Though designed to improve care by sharing data from various sources, poor interoperability remains a huge barrier to accountable care organizations (ACOs), according to a survey from Premier and the eHealth Initiative.
In fact, all 62 ACOs responding to the online poll reported that access to data from external sources was a challenge for their organization.
"Even when ACOs have successfully adopted and merged HIT systems, they aren't able to effectively leverage data and analytics to derive value out of their investments," Keith J. Figlioli, Premier's senior vice president of healthcare informatics and member of the Office of the National Coordinator's Health IT Standards Committee, said in an announcement.
Those problems could stymie cost and quality improvements going forward.
Among the findings:
- 88 percent of the ACOs face significant obstacles in integrating data from disparate sources
- 83 percent report challenges integrating technology analytics into workflow
- Interoperability of disparate systems is a significant challenge for 95 percent of organizations
- At least 90 percent of respondents cited the cost and return on investment of HIT as a key barrier to further implementations
- As ACOs pull data from more sources, they also report lower abilities to leverage their HIT infrastructure to support care coordination, patient engagement, population health management and quality measurement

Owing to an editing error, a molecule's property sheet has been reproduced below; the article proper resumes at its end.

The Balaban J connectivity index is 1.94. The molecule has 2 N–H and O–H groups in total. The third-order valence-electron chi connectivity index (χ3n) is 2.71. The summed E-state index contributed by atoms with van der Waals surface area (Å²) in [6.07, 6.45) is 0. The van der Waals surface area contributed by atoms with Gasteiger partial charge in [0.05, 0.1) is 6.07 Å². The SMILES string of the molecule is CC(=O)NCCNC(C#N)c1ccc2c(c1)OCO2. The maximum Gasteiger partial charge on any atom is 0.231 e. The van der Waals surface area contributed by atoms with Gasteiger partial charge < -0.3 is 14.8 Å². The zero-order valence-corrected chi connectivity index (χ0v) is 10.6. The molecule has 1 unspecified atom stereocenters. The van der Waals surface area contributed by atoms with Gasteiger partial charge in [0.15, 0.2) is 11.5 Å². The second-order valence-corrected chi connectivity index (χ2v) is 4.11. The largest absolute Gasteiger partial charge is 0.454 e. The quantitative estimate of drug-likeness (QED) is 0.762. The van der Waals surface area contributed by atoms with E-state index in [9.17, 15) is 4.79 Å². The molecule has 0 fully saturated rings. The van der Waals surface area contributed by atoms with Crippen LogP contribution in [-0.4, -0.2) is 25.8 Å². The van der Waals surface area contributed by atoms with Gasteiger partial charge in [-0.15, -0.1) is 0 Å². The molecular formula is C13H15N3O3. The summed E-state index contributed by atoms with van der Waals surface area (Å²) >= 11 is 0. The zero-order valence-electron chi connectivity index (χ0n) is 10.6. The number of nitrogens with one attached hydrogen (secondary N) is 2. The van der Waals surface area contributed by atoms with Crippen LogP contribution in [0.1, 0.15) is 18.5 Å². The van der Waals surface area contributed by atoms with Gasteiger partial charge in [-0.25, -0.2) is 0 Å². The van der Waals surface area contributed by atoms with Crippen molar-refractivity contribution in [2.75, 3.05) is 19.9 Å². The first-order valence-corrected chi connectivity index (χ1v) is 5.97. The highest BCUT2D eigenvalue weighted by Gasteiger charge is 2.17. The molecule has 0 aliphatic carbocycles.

These organizations have technology in place to improve clinical quality, the most common being electronic health records (86 percent), disease registry (74 percent), data warehouse (68 percent), clinical decision support (58 percent), and health information exchange (44 percent.)
However, the technology for distance-based medicine was less common. Only 38 percent had secure messaging, 36 percent had referral-management tools, 34 percent provided phone-based telemedicine and 26 percent had video-based telemedicine. That raises concern about rural ACOs' ability to leverage health IT to effectively manage remote populations, the authors said.
A previous eHealth Initiative survey found ACOs have made little progress in boosting their health IT capabilities in the past year. Seventy-six percent of respondents in that poll did not participate in a health information exchange at an enterprise, community or state level.
A study from Johns Hopkins, meanwhile, found robust analytics infrastructure that reports data in real time to care teams key to success for ACOs.